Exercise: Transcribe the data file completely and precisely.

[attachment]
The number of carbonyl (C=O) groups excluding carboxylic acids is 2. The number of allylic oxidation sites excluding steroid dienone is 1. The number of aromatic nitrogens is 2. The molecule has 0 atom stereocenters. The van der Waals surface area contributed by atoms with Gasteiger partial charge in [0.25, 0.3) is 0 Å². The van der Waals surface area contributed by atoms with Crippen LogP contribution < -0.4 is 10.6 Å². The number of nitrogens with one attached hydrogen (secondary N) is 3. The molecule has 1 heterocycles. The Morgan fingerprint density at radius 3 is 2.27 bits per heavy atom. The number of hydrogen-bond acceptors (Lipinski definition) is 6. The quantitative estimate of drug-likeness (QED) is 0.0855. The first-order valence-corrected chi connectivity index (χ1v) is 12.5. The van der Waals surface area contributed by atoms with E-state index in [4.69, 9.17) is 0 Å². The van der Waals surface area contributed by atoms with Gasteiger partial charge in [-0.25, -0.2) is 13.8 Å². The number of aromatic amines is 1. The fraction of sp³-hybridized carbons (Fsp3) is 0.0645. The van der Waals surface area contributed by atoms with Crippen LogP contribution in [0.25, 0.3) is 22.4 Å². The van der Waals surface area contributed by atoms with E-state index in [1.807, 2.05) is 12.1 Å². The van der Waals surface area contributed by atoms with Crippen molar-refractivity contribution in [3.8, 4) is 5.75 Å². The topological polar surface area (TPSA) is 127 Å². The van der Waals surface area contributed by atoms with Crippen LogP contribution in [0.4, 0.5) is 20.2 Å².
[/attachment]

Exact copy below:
The number of carbonyl (C=O) groups excluding carboxylic acids is 2. The number of allylic oxidation sites excluding steroid dienone is 1. The number of aromatic nitrogens is 2. The molecule has 0 atom stereocenters. The van der Waals surface area contributed by atoms with Gasteiger partial charge in [0.25, 0.3) is 0 Å². The van der Waals surface area contributed by atoms with Crippen LogP contribution < -0.4 is 10.6 Å². The number of nitrogens with one attached hydrogen (secondary N) is 3. The molecule has 1 heterocycles. The Morgan fingerprint density at radius 3 is 2.27 bits per heavy atom. The number of hydrogen-bond acceptors (Lipinski definition) is 6. The quantitative estimate of drug-likeness (QED) is 0.0855. The first-order valence-corrected chi connectivity index (χ1v) is 12.5. The van der Waals surface area contributed by atoms with E-state index in [4.69, 9.17) is 0 Å². The van der Waals surface area contributed by atoms with Gasteiger partial charge in [-0.25, -0.2) is 13.8 Å². The number of aromatic amines is 1. The fraction of sp³-hybridized carbons (Fsp3) is 0.0645. The van der Waals surface area contributed by atoms with Crippen LogP contribution in [0.25, 0.3) is 22.4 Å². The van der Waals surface area contributed by atoms with E-state index in [1.807, 2.05) is 12.1 Å². The van der Waals surface area contributed by atoms with Crippen molar-refractivity contribution in [3.8, 4) is 5.75 Å². The topological polar surface area (TPSA) is 127 Å². The van der Waals surface area contributed by atoms with Crippen LogP contribution in [0.4, 0.5) is 20.2 Å².